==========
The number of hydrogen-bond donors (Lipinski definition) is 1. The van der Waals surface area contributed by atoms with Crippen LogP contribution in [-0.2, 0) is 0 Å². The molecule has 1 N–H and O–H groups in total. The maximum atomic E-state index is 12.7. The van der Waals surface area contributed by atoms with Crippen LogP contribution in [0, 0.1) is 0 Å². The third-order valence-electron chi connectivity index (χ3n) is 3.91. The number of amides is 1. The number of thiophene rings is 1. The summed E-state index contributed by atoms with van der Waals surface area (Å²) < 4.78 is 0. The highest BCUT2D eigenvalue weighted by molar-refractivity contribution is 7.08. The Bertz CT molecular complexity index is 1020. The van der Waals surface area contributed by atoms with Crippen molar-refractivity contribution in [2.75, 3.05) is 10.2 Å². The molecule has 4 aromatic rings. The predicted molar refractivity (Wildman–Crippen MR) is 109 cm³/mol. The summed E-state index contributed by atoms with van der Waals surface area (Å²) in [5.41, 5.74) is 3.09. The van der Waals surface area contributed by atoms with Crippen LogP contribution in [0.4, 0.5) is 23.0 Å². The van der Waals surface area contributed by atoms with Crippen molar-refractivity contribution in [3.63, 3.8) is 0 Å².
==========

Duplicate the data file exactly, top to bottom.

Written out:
The number of hydrogen-bond donors (Lipinski definition) is 1. The van der Waals surface area contributed by atoms with Crippen LogP contribution in [-0.2, 0) is 0 Å². The molecule has 1 N–H and O–H groups in total. The maximum atomic E-state index is 12.7. The van der Waals surface area contributed by atoms with Crippen LogP contribution in [0, 0.1) is 0 Å². The third-order valence-electron chi connectivity index (χ3n) is 3.91. The number of amides is 1. The number of thiophene rings is 1. The summed E-state index contributed by atoms with van der Waals surface area (Å²) < 4.78 is 0. The highest BCUT2D eigenvalue weighted by molar-refractivity contribution is 7.08. The Bertz CT molecular complexity index is 1020. The van der Waals surface area contributed by atoms with Crippen molar-refractivity contribution in [2.75, 3.05) is 10.2 Å². The molecule has 4 aromatic rings. The predicted molar refractivity (Wildman–Crippen MR) is 109 cm³/mol. The summed E-state index contributed by atoms with van der Waals surface area (Å²) in [5.41, 5.74) is 3.09. The van der Waals surface area contributed by atoms with Crippen LogP contribution in [0.4, 0.5) is 23.0 Å². The van der Waals surface area contributed by atoms with Crippen molar-refractivity contribution in [3.63, 3.8) is 0 Å².